Oglala Sioux Tribe: Council Meeting – June 29, 2021
Seven honored by Oglala Sioux Tribe
Friday, July 16, 2021

WANBLI, South Dakota — Last month at Crazy Horse School in Wanbli, the Oglala Sioux Tribal Council opened their regularly scheduled meeting by honoring seven tribal members for contributions to the tribe.

Jade Ecoffey was the first honoree. Going into her junior year at Red Cloud Indian School, Ecoffey has been a fixture in South Dakota distance running since she was a Seventh Grader, when she placed 11th at the State A Cross Country Meet.

While she continued to excel at cross country the past four years, minus one year lost to COVID restrictions, she came into her own, pulling off a distance running double this spring at the State Class A Track and Field Championships. Ecoffey won both the 1600 and 3200 races, competing with consistency and excellence seldom seen in Lakota Country since Cheyenne-Eagle Butte’s Jeff Turning Heart’s dominating performances back in 1980.

Athletics are not her only area of excellence, as she maintains a 4.0 grade point average at Red Cloud.

“I have a lot of pride being Lakota,” Ecoffey told the Council on Ju, “and I have a lot of pride going to these state track meets and representing my people and my tribe and it brings me a lot of joy and a lot of meaning. I would just like to thank my coaches and everyone who put this on today. I really appreciate it.”

The next three honorees were Toby Carlow, Kanyen Mousseau Begay and Autumn Zimiga. All three girls qualified for the Class A State Golf meet in a COVID compromised spring marked by bad weather conditions.

Golf excellence in Lakota Country is surprising given the lack of proper facilities and the expenses incurred learning the game. But Lance Christiansen at Little Wound was state champion, and White River was also state team champion some years back so Lakota golfers persevere, and find a way to hone their skills and compete at the highest level.

Honoree Irene “Pee Wee” Fast Wolf, according to the proclamation, “served the students and staff at American Horse School as an educator from August 9, 1965, to May of 2021. She reached thousands of students over her 56 years of service” The tribe also awarded Fast Wolf with a $1,000 honorarium.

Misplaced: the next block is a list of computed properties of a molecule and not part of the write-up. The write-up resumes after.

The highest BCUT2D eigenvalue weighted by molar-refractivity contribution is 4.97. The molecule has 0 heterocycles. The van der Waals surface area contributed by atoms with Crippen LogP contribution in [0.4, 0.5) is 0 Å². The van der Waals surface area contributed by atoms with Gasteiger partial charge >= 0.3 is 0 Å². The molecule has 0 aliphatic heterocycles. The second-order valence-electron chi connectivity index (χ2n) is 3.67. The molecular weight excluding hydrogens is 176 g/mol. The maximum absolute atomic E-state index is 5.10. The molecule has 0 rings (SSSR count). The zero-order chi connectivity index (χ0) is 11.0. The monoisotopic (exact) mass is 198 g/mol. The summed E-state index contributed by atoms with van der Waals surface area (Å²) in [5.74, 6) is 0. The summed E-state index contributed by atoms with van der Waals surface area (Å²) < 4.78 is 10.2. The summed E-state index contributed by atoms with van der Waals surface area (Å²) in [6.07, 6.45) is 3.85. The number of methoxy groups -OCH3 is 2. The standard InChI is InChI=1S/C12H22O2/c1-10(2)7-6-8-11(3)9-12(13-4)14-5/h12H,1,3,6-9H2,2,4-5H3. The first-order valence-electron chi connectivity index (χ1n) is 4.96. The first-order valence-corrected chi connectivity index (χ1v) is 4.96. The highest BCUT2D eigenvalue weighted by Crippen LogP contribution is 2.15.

Bud Waters was also slated to be honored, but as he was in the hospital and the family requested that his honoring be scheduled for another council meeting. Waters was to be honored for 30 years of service to the BIA and the tribe at the Land Operations Department, Oglala Sioux Rural Water Supply System and as a Field technician for the OST Land Office.

The last honoree was Mario Gonzalez, tribal attorney. Councilman Mike Carlow, Sr., gave an introduction: “Today I think we have the greatest Native American lawyer in all of Indian Country. He takes great pride in all the accomplishments that he does in the name of the Oglala Sioux Tribe. He’s an example, not only to members of our tribe, but outside membership for the leadership that he does and he’s a leader all across Indian Country with a lot of the documents that he provides them to assist them in whatever areas that they are needing assistance in.”

Mario Gonzales
A plaque awarded to attorney Mario Gonzalez by the Oglala Sioux Tribe on June 29, 2021. Photo courtesy of Petra Wilson

“I hope Mr. Gonzalez doesn’t think this is a retirement party that we are throwing for him, because it’s not,” continued Carlow. “We want him to continue working for the tribe because of his dedication.”

Gonzalez opened his acceptance speech with, “I would like to donate two hundred dollars to the drummers. Wopila

Councilman Craig Dillon made a motion to award Gonzalez $1,000 for his years of service, and the motion passed.

NATIVE SUN NEWS TODAY

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